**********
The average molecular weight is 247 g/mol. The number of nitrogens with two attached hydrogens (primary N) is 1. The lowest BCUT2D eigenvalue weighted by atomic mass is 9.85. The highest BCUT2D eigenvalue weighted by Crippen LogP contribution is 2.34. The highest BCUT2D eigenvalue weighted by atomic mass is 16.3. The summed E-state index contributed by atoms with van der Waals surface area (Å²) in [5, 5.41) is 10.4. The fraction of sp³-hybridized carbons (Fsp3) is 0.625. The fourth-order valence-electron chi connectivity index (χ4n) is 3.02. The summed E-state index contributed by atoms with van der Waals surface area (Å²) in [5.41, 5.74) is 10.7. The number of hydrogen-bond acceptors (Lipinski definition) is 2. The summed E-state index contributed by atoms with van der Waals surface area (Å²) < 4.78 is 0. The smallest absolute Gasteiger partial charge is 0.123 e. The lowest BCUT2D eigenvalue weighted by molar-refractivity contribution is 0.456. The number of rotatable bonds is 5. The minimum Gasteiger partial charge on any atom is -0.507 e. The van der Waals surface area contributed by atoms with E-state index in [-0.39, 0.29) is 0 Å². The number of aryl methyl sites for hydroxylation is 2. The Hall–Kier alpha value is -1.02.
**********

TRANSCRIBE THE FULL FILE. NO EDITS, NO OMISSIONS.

The average molecular weight is 247 g/mol. The number of nitrogens with two attached hydrogens (primary N) is 1. The lowest BCUT2D eigenvalue weighted by atomic mass is 9.85. The highest BCUT2D eigenvalue weighted by Crippen LogP contribution is 2.34. The highest BCUT2D eigenvalue weighted by atomic mass is 16.3. The summed E-state index contributed by atoms with van der Waals surface area (Å²) in [5, 5.41) is 10.4. The fraction of sp³-hybridized carbons (Fsp3) is 0.625. The fourth-order valence-electron chi connectivity index (χ4n) is 3.02. The summed E-state index contributed by atoms with van der Waals surface area (Å²) in [5.41, 5.74) is 10.7. The number of hydrogen-bond acceptors (Lipinski definition) is 2. The summed E-state index contributed by atoms with van der Waals surface area (Å²) < 4.78 is 0. The smallest absolute Gasteiger partial charge is 0.123 e. The lowest BCUT2D eigenvalue weighted by molar-refractivity contribution is 0.456. The number of rotatable bonds is 5. The minimum Gasteiger partial charge on any atom is -0.507 e. The van der Waals surface area contributed by atoms with E-state index in [-0.39, 0.29) is 0 Å². The number of aryl methyl sites for hydroxylation is 2. The Hall–Kier alpha value is -1.02.